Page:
Data Analytics Career Transition 201: How to write a killer resume and ace the interview | Ladders

Craft a resume that will land you an interview in the world of big data, business intelligence and analytics.

Data Analytics Career Transition 201: How to write a killer resume and ace the interview

Craft a resume that will land you an interview in the world of big data, business intelligence and analytics.

In our first installment of ” Data Analytics Career Transition 101 ”, we showed how to bring the dream of a data analytics career one step closer to reality by crystallizing your career objectives and interest, assessing your analytics aptitude, targeting your dream jobs and filling skill gaps with training. Now it’s time to craft a great resume that will land you an interview, and “wow” them in person when it does.

What gets you the interview? What stands in your way?

Right Job + Right Resume + Right Time & Place (aka luck) = Interview

You can’t control luck. But the other two, you can. And here is how to:

  • Find and apply for the right job
  • Write the right resume

Apply for the right job
You’ve done the hard work, learning about your career path and preparing for it, so don’t throw it away by applying for the wrong jobs.

1. Be focused in applying for jobs that fit your dream job profile and build on your skills. Don’t blanket the market with your resume; it wastes time and energy.

2. Look inside your current company, if already employed. Moving to a new job internally is always easier than landing a job elsewhere—you already know the culture, the colleagues and the company, which makes you a better candidate for the hiring manager.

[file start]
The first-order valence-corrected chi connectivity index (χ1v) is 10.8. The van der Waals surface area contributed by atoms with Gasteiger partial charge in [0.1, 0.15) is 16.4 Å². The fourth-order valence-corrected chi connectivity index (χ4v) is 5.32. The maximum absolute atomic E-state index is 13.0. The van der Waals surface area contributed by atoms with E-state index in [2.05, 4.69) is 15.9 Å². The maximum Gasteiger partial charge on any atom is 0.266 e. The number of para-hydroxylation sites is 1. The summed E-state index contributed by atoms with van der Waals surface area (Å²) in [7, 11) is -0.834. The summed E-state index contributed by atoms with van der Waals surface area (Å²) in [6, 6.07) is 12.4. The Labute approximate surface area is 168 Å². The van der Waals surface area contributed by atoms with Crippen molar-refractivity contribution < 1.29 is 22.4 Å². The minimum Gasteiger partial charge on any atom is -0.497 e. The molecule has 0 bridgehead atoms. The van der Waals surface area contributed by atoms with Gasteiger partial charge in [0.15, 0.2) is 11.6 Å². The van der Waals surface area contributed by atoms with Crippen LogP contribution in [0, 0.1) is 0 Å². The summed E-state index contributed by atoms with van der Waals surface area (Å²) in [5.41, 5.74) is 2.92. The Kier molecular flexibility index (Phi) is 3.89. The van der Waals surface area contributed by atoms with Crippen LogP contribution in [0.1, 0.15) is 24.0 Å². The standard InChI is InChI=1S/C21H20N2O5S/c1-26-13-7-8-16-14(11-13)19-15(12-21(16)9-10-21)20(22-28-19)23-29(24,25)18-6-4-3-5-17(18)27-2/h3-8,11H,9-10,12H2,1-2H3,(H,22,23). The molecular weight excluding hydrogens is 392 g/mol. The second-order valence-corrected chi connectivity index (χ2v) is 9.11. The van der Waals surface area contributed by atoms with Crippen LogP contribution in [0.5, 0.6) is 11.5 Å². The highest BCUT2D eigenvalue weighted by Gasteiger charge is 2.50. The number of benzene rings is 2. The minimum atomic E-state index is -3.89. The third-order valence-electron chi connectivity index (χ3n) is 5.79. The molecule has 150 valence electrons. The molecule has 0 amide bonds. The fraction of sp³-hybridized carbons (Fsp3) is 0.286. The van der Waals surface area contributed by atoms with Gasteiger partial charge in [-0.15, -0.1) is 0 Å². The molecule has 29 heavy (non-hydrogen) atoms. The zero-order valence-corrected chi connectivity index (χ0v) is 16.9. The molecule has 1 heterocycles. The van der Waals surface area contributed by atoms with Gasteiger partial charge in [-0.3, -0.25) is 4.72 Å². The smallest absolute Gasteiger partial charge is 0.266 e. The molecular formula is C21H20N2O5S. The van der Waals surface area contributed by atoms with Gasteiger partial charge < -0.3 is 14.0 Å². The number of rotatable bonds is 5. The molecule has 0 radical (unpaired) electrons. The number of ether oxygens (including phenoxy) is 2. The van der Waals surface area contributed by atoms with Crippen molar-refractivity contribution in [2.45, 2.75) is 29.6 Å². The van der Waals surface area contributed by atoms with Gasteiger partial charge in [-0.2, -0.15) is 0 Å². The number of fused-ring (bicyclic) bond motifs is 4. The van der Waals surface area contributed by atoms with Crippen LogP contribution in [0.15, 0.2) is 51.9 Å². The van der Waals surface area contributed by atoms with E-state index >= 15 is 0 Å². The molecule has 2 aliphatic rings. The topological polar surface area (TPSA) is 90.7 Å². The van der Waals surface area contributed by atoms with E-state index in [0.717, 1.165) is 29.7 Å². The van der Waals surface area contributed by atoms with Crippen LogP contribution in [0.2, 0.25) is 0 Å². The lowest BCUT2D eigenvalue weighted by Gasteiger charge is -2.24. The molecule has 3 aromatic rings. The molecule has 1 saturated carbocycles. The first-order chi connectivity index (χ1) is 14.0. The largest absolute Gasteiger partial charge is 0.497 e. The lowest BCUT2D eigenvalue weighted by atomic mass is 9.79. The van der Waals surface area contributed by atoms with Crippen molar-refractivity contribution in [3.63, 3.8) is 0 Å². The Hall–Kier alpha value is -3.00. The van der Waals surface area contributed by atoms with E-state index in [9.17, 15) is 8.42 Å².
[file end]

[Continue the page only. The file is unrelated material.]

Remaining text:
3. Use the right job sites and your contacts to learn of opportunities and capitalize on them. LinkedIn.com, incrunchdata.com, craigslist.com, dice.com, etc. are great sources of up-to-date job postings. Some of these enable direct access to the recruiter via paid services. And if you are lucky enough to know someone who works at one of your target companies, ask them to send your resume to the hiring manager or make an introduction so you can make direct contact yourself.
Write the right resume
Once you know where you’re applying, it’s time to craft the perfect resume. Of course, that means being accurate and thorough in describing your work history, experience and education. But how you do that is what makes a great first impression and gets you the interview.

1. Tell a powerful story that not only paints a clear, coherent picture of your strengths as an analyst, it provides the proof—with dollar signs. First, write your story as an analyst, even if you’re a developer right now. Then, don’t just list your projects; list their impact. Show how you were instrumental in driving revenue or savings. If you don’t have actual numbers, describe the impact as potential gain.

2. Answer the hiring manager’s questions before they are asked with a resume structure that is clear and direct. Use a “Request for Quote” (RFQ) format that allows a hiring manager or recruiter to see how you stack up against the job requirements in seconds. Simply list the job requirements from the job description in one column and your bullet-point experience in the next. Hiring managers who spend hours wading through verbose resumes to see if an applicant is qualified will appreciate seeing you’re a great fit for the job in two seconds!